$500,000 donation kicks off $5M campaign to help sexual minority youth
Camp fYrefly has helped more than 500 sexual and gender minority youth find the resiliency and skills they need to become future leaders.
(Edmonton) When he dreams, Kris Wells sees Camp fYreflys across the country. The camps help sexual and gender minority youth become more resilient and better able to deal with the consequences of coming out. Now, thanks to a new campaign to raise $5 million, the associate director of the Institute for Sexual Minority Studies and Services at the University of Alberta may no longer just be dreaming in rainbow colours.
The institute is already one step closer to its goal: the Stollery Charitable Foundation has committed $500,000 to the campaign, boosting the total to date over a million dollars.
“The institute is doing groundbreaking, pioneering work that is changing attitudes and changing lives,” says Doug Stollery of the Stollery Charitable Foundation. “I’m proud to support it and I encourage others to join us, to accelerate the pace of change in our society and increase the services the institute can provide to young people, and to the organizations they work with.”
“As the province’s flagship institution, the University of Alberta has a vision to conduct research that translates into innovation that improves our world—including social innovation. iSMSS is helping build a more just and inclusive society for everyone,” says U of A President Indira Samarasekera. “We are grateful for the support of the Stollery Charitable Foundation. Initiatives like iSMSS and its NoHomophobes.com project support the entire community by providing the evidence that leads to social change, with a direct impact on young lives.”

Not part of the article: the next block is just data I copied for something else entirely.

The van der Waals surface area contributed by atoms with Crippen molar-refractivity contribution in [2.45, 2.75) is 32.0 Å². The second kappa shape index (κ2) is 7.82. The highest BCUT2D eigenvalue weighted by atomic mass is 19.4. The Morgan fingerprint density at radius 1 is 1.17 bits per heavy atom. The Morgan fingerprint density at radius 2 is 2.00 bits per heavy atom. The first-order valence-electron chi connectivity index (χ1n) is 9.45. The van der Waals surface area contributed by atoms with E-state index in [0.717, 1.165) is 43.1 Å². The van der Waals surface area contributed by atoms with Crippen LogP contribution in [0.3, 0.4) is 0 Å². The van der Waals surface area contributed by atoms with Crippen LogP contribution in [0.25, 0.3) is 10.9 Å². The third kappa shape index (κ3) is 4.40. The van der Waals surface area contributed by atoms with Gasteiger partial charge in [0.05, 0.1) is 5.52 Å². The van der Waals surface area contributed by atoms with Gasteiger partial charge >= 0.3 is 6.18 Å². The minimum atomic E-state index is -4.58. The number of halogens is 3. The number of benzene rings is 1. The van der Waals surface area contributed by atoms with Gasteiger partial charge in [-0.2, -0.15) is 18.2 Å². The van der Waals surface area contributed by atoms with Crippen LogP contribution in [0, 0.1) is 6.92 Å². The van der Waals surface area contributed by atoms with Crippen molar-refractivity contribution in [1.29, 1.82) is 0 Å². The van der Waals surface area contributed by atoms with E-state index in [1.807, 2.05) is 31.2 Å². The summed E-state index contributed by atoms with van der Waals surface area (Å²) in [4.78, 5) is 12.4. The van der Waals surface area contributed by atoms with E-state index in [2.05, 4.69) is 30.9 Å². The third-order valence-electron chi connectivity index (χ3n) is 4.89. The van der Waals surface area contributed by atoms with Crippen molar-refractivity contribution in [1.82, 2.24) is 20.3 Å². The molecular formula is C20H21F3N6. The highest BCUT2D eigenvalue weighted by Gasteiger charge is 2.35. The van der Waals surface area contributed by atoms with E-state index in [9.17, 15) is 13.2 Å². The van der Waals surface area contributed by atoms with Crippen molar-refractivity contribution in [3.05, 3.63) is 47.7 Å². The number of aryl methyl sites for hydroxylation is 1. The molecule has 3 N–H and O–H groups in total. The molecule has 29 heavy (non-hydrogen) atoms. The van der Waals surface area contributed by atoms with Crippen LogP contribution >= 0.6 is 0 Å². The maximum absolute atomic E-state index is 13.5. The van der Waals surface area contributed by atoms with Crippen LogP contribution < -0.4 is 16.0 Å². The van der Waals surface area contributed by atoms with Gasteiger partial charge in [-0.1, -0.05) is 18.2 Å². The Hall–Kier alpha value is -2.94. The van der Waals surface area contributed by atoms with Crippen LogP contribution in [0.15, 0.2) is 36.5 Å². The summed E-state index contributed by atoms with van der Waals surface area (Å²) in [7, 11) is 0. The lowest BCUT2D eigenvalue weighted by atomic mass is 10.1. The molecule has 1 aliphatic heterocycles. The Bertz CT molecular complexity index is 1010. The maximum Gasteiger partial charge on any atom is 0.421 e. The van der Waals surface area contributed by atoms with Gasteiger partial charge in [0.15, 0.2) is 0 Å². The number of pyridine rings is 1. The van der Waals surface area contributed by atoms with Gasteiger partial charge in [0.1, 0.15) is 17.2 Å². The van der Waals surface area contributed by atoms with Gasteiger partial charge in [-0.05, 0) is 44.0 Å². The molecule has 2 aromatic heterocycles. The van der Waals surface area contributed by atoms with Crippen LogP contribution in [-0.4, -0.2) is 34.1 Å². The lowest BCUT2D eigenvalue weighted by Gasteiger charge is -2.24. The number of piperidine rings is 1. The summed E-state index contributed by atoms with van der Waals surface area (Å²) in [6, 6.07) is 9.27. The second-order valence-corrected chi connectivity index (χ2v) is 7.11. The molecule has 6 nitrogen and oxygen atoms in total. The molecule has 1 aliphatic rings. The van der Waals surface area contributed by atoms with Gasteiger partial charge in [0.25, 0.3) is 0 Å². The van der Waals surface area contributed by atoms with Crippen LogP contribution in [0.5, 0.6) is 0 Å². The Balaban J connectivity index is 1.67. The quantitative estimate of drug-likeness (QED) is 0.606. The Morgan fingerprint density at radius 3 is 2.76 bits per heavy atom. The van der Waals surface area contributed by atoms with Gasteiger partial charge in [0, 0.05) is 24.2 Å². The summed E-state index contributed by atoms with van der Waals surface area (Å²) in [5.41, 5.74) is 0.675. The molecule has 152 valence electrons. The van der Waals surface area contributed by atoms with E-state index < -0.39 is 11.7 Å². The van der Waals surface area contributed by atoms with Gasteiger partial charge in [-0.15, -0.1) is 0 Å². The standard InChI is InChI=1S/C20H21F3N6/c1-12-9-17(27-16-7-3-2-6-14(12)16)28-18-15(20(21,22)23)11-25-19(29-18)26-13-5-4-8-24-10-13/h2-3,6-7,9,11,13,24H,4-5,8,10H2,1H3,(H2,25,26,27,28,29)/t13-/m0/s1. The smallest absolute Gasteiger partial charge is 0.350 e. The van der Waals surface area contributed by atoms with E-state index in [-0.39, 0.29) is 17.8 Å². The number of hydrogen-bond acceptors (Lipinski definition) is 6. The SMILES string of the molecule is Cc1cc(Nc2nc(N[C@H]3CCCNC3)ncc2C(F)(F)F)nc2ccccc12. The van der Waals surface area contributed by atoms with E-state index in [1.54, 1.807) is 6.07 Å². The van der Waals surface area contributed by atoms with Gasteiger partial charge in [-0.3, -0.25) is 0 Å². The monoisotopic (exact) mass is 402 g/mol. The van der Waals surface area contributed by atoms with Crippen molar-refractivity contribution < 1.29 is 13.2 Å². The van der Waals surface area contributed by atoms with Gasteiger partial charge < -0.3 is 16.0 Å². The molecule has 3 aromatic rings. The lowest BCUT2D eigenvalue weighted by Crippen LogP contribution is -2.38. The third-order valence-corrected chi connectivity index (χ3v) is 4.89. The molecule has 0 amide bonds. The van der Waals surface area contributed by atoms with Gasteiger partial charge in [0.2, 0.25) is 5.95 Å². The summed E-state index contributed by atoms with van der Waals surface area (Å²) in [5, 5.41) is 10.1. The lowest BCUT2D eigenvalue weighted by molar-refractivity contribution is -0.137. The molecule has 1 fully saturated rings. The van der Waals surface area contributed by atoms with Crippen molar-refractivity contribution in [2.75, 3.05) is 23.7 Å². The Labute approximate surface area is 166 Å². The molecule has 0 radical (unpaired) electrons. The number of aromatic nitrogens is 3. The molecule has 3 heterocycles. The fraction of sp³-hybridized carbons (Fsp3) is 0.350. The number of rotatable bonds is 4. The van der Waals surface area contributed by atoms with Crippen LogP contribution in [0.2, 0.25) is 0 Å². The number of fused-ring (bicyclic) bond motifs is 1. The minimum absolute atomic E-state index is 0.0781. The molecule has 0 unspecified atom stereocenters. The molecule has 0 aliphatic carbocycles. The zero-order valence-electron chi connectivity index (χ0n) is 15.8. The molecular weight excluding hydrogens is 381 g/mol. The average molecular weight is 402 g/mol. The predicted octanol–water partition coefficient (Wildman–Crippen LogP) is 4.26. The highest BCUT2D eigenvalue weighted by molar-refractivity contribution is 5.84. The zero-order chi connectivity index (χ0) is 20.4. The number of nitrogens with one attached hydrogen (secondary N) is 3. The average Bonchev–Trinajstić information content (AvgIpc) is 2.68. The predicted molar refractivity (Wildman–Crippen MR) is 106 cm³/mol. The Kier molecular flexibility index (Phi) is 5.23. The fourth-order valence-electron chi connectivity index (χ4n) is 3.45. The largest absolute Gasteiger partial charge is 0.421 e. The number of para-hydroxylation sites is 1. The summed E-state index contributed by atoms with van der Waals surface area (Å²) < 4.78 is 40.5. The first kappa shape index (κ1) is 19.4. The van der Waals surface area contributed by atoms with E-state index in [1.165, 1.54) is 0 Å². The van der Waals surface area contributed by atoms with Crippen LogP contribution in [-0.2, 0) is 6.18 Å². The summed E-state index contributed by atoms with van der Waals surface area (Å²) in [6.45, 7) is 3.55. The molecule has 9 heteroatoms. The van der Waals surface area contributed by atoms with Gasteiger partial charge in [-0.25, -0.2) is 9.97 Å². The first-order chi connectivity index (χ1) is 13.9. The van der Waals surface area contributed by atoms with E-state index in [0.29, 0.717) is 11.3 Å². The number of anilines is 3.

2013 is the 10th anniversary of Camp fYrefly, which has helped more than 500 sexual and gender minority youth find the resiliency and skills they need to become future leaders. The research of iSMSS also influences policy direction and decisions, and actively supports families, schools and communities to positively address sexual orientation and gender identity issues.
There are four main objectives for the campaign:
- Expand Camp fYrefly into a national program.
- Expand research programs and services.
- Train the next generation of researchers and recruit master’s, doctoral and post-doctoral students from across Canada and around the world.
- Create an endowment to help support core operating funding.
“It’s very rewarding when we see teachers, counsellors, politicians and policy-makers better understand what it means to be a sexual and gender minority and how to help these youth deal with the bullying and harassment they may face,” says Wells. “With more support, we could take our influence to a whole other level and reach across the country and the continent. This is research that has the potential to transform communities and change our society.”
The campaign is launching during the U of A’s first-ever Pride Week, highlighted by the formation of its first Alumni Pride Chapter, which is dedicated to engage and network with LGBTQ and allied alumni who want to make a difference by connecting with the university and iSMSS.
As an incentive for future donors, every new donation of $50,000 or more will see $50,000 from the Stollery Charitable Foundation commitment directed to the iSMSS endowment in the new donor’s name, until the $500,000 level is reached.